Kuwait opposition supporters take part in a demonstration in al-Sabahiya district, Kuwait City, on January 22, 2013
Kuwait opposition supporters take part in a demonstration to demand the dissolution of parliament, in al-Sabahiya district, Kuwait City, on January 22, 2013. Kuwaiti riot police fired tear gas and stun grenades at hundreds of opposition supporters who demonstrated on Tuesday for the third time this month to press for dissolving parliament. © Yasser al-Zayyat - AFP
Kuwait opposition supporters take part in a demonstration in al-Sabahiya district, Kuwait City, on January 22, 2013
AFP
Last updated: January 22, 2013

Kuwaiti police fire tear gas at opposition protest

Kuwaiti riot police fired tear gas and stun grenades at hundreds of opposition supporters who demonstrated on Tuesday for the third time this month to press for dissolving parliament.

Many people suffered from breathing problems after inhaling a new type of tear gas used for the first time by police, witnesses told AFP.

Chanting anti-government slogans, protesters called for dissolving the new pro-government parliament, elected last month after the opposition boycotted the polls in protest against the controversial electoral law.

The protest, staged in tribal-dominated Sabahiya, about 30 km (19 miles) south of Kuwait City, was led by a number of former opposition lawmakers, including Mussallam al-Barrak.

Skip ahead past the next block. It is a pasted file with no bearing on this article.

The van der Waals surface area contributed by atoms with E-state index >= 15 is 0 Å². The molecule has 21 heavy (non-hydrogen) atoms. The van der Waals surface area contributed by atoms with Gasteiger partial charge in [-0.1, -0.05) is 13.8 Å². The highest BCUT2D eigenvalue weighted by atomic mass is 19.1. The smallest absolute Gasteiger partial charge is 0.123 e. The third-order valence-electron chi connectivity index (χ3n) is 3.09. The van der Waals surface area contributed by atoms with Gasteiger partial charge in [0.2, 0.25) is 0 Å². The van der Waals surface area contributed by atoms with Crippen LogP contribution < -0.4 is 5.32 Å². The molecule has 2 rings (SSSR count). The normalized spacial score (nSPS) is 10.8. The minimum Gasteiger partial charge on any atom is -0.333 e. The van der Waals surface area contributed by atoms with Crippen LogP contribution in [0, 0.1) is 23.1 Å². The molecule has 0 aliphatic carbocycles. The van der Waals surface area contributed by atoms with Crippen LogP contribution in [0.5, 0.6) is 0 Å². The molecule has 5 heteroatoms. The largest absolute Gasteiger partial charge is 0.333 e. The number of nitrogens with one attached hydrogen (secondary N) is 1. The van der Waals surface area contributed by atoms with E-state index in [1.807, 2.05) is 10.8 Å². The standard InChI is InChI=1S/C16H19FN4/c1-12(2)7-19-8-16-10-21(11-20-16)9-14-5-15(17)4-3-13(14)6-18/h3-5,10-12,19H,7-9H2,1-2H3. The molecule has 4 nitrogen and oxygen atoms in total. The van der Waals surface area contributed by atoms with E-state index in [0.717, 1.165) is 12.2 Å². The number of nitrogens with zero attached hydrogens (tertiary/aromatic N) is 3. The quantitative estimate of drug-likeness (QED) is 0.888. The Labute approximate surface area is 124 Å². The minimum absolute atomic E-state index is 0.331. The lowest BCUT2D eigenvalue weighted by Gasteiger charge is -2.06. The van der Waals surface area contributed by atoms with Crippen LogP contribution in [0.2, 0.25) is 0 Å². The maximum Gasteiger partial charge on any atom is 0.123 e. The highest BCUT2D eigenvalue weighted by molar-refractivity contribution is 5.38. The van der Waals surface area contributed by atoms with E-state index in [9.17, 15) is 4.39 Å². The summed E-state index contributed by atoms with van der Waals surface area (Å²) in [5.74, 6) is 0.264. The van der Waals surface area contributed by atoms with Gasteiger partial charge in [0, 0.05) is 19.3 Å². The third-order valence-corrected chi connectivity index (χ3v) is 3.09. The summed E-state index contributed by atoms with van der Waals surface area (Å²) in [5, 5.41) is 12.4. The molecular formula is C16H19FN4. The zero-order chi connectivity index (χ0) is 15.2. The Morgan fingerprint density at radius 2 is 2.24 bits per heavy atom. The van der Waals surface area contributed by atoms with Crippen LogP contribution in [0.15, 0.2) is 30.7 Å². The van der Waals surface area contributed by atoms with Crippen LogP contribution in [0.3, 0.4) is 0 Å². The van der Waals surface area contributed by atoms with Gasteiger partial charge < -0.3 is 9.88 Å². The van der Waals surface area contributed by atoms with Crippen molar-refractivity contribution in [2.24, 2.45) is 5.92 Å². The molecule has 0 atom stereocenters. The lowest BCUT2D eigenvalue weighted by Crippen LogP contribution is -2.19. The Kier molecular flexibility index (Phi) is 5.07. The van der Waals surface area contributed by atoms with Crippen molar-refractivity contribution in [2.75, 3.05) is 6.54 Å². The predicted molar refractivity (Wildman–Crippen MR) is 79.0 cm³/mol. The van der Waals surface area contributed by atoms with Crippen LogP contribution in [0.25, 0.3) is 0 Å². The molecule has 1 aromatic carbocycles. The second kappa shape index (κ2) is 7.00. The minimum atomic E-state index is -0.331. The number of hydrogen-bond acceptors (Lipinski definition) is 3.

Protesters also called for an elected popular government in this Gulf state where the emir, crown prince, prime minister and key ministers are from the Al-Sabah family in power for more than 250 years.

Barrak strongly condemned on Twitter what he called police violence, saying this will not stop opposition protests, which will continue until the realisation of "a constitutional monarchy and elected government."

Opposition figures have threatened to take police atrocities against activists to international human rights organisations and to parliaments in Western countries, including the US Congress.

The opposition has protesting a government amendment to the electoral law which it says allows the government to impact the outcome of an election.

The Gulf state has been rocked by a series of political disputes between MPs and the government since mid-2006 .

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